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CAD 5132

Computer Aided Design III

Design and Analysis of a Simply


Supported Beam

Designed By: Amy Whitelaw

CRN 10236
December 8, 2015

Design and Analysis of a Simply Supported Beam

Table of Contents

List of Figures ............................................................................................................................................. 3


List of Tables and Charts.......................................................................................................................... 5
1. Intro and Justification .......................................................................................................................... 6
2. Conceptual Design ................................................................................................................................ 6
2.1

Purpose ....................................................................................................................................... 6

2.2

Specifications ............................................................................................................................. 7

2.3

Theory ......................................................................................................................................... 8

2.4

Finite Element Method ............................................................................................................. 9

2.5

Procedure ................................................................................................................................. 12

2.6

Beam 1 ....................................................................................................................................... 12

2.7

Beam 2 ....................................................................................................................................... 14

2.8

Beam 3 ....................................................................................................................................... 16

2.9

Summary of Results ................................................................................................................ 18

2.10

Discussion ............................................................................................................................. 18

3. Manufacturing ..................................................................................................................................... 19
3.1

Introduction ............................................................................................................................. 19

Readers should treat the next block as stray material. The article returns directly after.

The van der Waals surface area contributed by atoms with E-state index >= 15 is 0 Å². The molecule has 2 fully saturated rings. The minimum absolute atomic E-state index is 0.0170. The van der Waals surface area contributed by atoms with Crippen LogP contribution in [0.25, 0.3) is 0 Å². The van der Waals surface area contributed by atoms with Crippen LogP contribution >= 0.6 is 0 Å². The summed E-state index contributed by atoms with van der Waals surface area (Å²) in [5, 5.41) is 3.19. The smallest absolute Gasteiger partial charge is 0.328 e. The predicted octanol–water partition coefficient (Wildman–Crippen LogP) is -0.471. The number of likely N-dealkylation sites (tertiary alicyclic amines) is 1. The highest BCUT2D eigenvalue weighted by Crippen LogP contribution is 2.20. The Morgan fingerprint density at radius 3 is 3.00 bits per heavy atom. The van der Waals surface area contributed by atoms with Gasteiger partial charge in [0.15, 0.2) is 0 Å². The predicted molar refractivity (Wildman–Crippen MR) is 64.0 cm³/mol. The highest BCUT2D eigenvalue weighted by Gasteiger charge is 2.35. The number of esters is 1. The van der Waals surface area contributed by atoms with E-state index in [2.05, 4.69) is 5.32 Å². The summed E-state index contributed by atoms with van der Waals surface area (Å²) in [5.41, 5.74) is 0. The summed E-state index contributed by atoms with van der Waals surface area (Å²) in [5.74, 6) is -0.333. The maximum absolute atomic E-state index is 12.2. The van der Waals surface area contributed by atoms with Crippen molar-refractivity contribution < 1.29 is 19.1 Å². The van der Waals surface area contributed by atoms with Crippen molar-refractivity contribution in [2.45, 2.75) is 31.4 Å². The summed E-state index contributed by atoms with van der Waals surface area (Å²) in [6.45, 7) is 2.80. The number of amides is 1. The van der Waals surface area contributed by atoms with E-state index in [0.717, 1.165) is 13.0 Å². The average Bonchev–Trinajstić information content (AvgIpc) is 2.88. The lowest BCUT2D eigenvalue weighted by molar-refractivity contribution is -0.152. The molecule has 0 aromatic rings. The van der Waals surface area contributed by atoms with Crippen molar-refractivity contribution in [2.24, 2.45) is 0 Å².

3.2

Purpose ..................................................................................................................................... 19

3.3

Procedure ................................................................................................................................. 19

3.4

Toolpaths .................................................................................................................................. 21

3.5

Verification ............................................................................................................................... 23

3.6

Discussion ................................................................................................................................. 24

4. Testing and Validation ....................................................................................................................... 25


4.1

Introduction ................................................................................................................................. 25

4.2

Purpose ..................................................................................................................................... 29

4.4

Data ............................................................................................................................................ 30

4.5

Test Results .............................................................................................................................. 31

4.6

Discussion ................................................................................................................................. 33

5. Conclusions .......................................................................................................................................... 34

Design and Analysis of a Simply Supported Beam

List of Figures
Figure 1: Specifications of beam ................................................................................................................ 7
Figure 2: Beam Deflection Diagram ........................................................................................................... 8
Figure 3: Beam Deflection Equation ......................................................................................................... 8
Figure 4: Moment of Inertia for a Rectangular Cross Section .................................................................. 8
Figure 5: Bending Moment Equation ......................................................................................................... 8
Figure 6: Young's Modulus Equation ......................................................................................................... 8
Figure 7: Von Mises Stress Equation.......................................................................................................... 9
Figure 8:Un-Machined Beam .................................................................................................................... 10
Figure 9: Un-Machined Beam - Deflection ............................................................................................... 10
Figure 10: Un- Machined Beam - Stress................................................................................................... 11
Figure 11: Un-Machined Beam with Constraints .................................................................................... 11